As prolific a producer as he is a filmmaker, Guillermo del Toro is one of those talents who can help sell a movie with name recognition alone. So naturally, Searchlight Pictures is going to want to keep director Scott Cooper’s Antlers in theaters because of said recognition, as del Toro is one of the producers. But also, from the look of the film’s dark and dangerous tale of caring for one’s family, even if they’re turning into a mythical godlike creature, there’s a lot of big screen potential for scare-driven entertainment. Scale is everything with a horror movie, especially when it’s one told with a child lead.
Even if it was a possibility that F9 would have gone to a home streaming service for its big worldwide debut, would you really want it to? There’s just something about the gigantic prized franchise that Universal holds in its hands that makes it a theatrical event. From the big thrills on the screen, to the hordes of fans cheering, whooping and hollering at Vin Diesel and his turbocharged family pulling off feats of death defying logic and skill, F9 and the entire Fast Saga are just too big to not go to a movie theater.
No Time To Die
Holding out on the final Daniel Craig Bond film’s chances of cinematic glory is another shrewd move for Universal’s business-minded process. With No Time To Die promising a huge finale to Craig’s tenure as 007, the film that’s about to “change everything” is another picture that was really close to dropping before the world shut down. As studio and theater chains alike want big ticket titles that’ll welcome audiences back, No Time To Die is pretty much an assured ace in the hole for those who want to get back to business as usual.
You technically could send a movie like Halloween Kills to a streaming/premium VOD debut, as the genre of horror isn’t exactly one that’s always known for tentpole-style thrills. However, as much as Universal seems content to keep pushing Candyman’s theatrical release, Halloween Kills isn’t going to become a PVOD title anytime soon, and no one could blame the studio for toeing that particular line. Halloween crushed at the box office in 2018, and to deny moviegoers the chance to see Jamie Lee Curtis, Judy Greer and Andi Matichak wage war on Michael Myers yet again in a theater near them would be pretty close to cinematic treason.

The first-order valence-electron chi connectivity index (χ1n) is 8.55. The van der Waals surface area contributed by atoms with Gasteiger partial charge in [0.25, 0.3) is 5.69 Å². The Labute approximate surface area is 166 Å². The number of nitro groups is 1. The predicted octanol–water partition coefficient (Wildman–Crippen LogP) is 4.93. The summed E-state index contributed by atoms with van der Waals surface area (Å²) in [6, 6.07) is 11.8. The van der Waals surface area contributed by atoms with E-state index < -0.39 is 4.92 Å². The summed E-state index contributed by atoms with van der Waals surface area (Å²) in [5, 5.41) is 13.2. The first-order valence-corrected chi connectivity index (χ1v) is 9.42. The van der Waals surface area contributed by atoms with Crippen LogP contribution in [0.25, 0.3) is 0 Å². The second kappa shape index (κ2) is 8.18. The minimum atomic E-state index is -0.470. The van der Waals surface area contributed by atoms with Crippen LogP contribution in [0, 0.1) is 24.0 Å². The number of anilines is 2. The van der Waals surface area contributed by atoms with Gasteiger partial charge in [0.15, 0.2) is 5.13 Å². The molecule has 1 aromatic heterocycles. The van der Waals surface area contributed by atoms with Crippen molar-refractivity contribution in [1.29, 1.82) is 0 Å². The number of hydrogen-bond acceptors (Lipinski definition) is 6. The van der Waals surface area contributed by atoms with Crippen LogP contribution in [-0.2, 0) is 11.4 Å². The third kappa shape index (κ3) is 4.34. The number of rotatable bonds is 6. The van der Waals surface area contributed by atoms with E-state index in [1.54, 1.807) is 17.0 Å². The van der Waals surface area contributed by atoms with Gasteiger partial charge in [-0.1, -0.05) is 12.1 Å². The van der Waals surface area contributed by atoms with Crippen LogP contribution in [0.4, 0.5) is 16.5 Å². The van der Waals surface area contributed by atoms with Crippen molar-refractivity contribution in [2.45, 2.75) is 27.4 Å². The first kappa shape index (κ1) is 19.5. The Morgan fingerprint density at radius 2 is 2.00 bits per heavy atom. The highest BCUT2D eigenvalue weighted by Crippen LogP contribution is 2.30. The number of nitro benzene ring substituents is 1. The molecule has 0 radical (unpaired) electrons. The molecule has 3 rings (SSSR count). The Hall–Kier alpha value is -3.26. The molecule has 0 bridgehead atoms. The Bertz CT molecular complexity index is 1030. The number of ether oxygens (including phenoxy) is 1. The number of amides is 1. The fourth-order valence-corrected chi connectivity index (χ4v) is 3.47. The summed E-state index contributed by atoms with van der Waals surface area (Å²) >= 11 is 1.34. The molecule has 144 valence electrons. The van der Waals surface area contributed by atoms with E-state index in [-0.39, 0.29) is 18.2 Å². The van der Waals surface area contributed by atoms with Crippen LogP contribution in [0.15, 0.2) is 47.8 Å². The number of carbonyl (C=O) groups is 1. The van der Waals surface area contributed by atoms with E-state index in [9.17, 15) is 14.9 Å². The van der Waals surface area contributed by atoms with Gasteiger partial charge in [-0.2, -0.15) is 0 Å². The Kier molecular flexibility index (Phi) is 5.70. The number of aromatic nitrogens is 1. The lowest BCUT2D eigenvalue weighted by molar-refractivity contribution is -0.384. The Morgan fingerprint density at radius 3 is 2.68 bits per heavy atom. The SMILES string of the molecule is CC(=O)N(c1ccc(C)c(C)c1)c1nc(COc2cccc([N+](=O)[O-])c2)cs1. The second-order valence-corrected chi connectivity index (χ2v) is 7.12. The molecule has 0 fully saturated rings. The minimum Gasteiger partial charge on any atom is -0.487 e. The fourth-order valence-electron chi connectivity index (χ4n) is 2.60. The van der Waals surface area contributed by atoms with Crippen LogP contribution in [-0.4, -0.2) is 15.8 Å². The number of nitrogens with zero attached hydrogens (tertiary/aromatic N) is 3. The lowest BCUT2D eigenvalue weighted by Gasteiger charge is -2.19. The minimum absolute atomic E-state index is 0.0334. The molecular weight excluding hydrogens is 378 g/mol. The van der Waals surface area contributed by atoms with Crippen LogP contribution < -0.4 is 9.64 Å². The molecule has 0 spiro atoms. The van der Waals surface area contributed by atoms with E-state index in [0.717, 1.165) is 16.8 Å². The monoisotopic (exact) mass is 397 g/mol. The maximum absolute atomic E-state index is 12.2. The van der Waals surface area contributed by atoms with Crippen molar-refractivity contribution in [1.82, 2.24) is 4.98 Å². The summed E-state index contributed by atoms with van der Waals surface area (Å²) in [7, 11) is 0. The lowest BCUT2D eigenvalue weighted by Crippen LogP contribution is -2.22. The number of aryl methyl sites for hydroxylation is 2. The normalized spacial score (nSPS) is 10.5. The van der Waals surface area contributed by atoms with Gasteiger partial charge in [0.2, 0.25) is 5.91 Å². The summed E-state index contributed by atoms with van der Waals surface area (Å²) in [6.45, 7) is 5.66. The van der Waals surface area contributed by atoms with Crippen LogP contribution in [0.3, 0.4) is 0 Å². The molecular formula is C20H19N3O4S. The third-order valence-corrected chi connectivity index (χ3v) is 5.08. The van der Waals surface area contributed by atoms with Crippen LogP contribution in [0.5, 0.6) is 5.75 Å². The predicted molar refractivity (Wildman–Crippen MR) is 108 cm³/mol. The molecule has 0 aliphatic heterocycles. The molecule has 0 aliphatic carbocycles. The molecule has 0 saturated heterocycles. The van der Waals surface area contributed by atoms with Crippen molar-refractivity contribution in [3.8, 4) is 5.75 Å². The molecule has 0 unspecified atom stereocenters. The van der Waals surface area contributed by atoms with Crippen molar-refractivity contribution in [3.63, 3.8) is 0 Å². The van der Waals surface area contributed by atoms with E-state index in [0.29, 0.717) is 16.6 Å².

The Marvel Cinematic Universe is an almost guaranteed money printer when it comes to the operations of Disney’s cinematic apparatus. So thinking even for a second that Black Widow would be going to Disney+ is something that’s enough to make any box office analyst laugh heartily. With the deficit in revenue suffered from the lack of cinematic operation, as well as the hiccup in theme park operations for 2020, Disney’s going to want to claw back as much profit as possible; and that partially means that Scarlett Johansson’s Natasha Romanoff will be going to theaters ASAP.
Mulan is another one of those titles that, just as critics were digging in for coverage and the world was about to see the goods for themselves, the doors of theaters were shut. That, on top of the previously mentioned financial strife on Disney’s bottom line, means that this potentally important live-action remake isn’t going anywhere, except to the big screen. With the studio rumored to be contemplating a Disney+ drop of the Pixar film Soul, it feels like that particular move would be the stopgap leading to both of Disney’s live-action films with big practical components and gigantic production/marketing budgets being kept in theatrical rotation.
While there are probably still a couple of surprise premium VOD/streaming service debuts to come in 2020, the titles we’ve just listed are almost certainly not going to take such a bow. Though nothing is ever certain, because if circumstances delay theater openings any further, or any other sort of mishap occur, any of these films could be next on the train to Streamsville. We’ll just have to wait and see what the future brings, and know that whenever such an announcement breaks, CinemaBlend will be there to report those last minute newsflashes.